Migrant advocates show support for border bishop’s call for solidarity

| Rhina Guidos | July 19, 2017 | 1 Comment

Bishop Mark J. Seitz of El Paso, Texas, touches the hands of people in Mexico through a border fence following Mass in Sunland Park, N.M., in this 2014 file photo. CNS photo/Bob Roller

Following a conversation involving a border bishop and Catholic leaders, migrant advocates from around the U.S. got behind a July 18 pastoral letter issued by the bishop of the Diocese of El Paso calling for a stop to militarization along the border with Mexico and showing compassion for migrants.

El Paso’s Bishop Mark Seitz held the conversation, hosted by the Hope Border Institute in El Paso, shortly after the release of his letter on migration titled “Sorrow and Mourning Flee Away.”

Though the letter was addressed to his diocese, it also is addressed “in a special way to our migrant community who are living in a great deal of fear right now, who need to hear that they are not alone, that God is with them, that he can change those dry sands into springs and pools of water and that God can also invite us into union with each other,” said the bishop in a July 18 video conference from Texas.

“Bishop Seitz’s pledge to the people of the Diocese of El Paso to stand with those experiencing anxiety and fear as a result of our country’s broken immigration system may seem simple, but it speaks volumes about where the church stands at this key time for our nation — squarely with the marginalized,” said Christopher Kerr, executive director at the Ohio-based Ignatian Solidarity Network, one of the participating organizations.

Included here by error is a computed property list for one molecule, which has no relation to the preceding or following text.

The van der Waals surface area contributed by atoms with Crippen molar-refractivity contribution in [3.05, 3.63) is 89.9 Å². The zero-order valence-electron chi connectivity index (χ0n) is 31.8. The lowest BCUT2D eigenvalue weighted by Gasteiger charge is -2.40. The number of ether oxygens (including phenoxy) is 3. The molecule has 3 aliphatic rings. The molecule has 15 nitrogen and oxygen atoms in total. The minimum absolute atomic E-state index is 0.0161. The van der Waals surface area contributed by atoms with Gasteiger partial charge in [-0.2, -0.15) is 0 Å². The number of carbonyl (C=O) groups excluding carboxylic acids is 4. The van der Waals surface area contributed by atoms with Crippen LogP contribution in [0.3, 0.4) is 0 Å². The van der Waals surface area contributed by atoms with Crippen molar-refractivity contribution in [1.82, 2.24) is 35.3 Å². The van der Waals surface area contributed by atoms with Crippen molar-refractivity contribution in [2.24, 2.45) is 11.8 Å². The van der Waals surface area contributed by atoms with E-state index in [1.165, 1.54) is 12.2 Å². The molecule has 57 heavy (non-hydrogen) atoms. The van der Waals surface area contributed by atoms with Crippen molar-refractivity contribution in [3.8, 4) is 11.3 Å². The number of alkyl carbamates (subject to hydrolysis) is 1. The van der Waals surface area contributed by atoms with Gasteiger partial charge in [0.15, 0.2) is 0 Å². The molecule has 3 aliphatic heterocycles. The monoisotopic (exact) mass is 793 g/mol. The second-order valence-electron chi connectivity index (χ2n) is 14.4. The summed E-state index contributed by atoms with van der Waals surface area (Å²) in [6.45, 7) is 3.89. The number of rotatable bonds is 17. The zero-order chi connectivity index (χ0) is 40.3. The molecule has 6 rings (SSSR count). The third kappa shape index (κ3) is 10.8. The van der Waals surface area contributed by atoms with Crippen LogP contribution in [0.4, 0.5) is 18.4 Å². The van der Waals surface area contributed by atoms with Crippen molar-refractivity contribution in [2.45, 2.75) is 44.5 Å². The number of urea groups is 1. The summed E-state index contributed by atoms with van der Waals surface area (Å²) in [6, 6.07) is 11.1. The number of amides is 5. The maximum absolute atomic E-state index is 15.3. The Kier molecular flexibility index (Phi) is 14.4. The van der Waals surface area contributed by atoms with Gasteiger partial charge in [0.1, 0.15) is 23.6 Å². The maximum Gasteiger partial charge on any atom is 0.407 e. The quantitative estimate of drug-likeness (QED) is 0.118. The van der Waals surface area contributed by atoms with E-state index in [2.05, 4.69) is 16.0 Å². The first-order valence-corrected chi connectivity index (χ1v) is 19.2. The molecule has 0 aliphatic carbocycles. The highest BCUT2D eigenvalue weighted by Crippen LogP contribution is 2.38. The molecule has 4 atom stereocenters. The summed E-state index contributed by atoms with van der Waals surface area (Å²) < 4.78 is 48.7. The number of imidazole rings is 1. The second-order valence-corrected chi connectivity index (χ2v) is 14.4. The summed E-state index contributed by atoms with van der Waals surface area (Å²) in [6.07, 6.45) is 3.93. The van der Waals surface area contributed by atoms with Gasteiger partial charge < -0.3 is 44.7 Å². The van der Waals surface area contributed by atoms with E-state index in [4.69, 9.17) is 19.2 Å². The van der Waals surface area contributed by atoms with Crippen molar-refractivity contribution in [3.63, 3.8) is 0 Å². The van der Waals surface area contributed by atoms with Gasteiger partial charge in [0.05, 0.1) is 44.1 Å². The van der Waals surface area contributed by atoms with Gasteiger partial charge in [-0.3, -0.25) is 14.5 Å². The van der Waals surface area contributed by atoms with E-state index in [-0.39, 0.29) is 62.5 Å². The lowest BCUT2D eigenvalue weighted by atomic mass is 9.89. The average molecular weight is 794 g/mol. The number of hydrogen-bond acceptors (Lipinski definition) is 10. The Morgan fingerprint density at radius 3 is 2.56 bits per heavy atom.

During the conversation, Bishop Seitz made a passionate plea for others to understand the real danger that prompts migrants to leave their native lands. He spoke of a parishioner in his diocese in his 30s, a husband and father of two, who had been a successful businessman in his native Mexico until narcotraffickers began extorting money from him.

“It came to the point where he could no longer sustain the payments they were demanding,” the bishop explained. “One day, when he was gathered with friends in a park, some people drove up, threw him in the back of an SUV, used a machete to cut off his legs. He survived that attack and as soon as he was able to, he left with his family and came to El Paso.”

For years, he’s been in the process of seeking asylum after what happened to him, but it has not been granted, he continued.

“What is wrong with a system that would send a man back who has lost both of his legs to the very place where they did that to him? It’s clearly a broken system,” the bishop said.

The current system is one that “forces people to their deaths,” Bishop Seitz said, and the Catholic community needs to respond, particularly by accompanying people in their struggles.

While announcing an educational fund for children of migrant families so they can attend Catholic schools in his diocese, he also spoke of conversations about forming a “rapid response team” in his diocese “so that when a person or (a) family feel threatened, say, there are immigration officers at the door, they can make a phone call and within minutes members of this team can be there to support and help them, not using violence, of course, but just helping to be of service, as a liaison to immigration authorities and also recording what’s taking place.”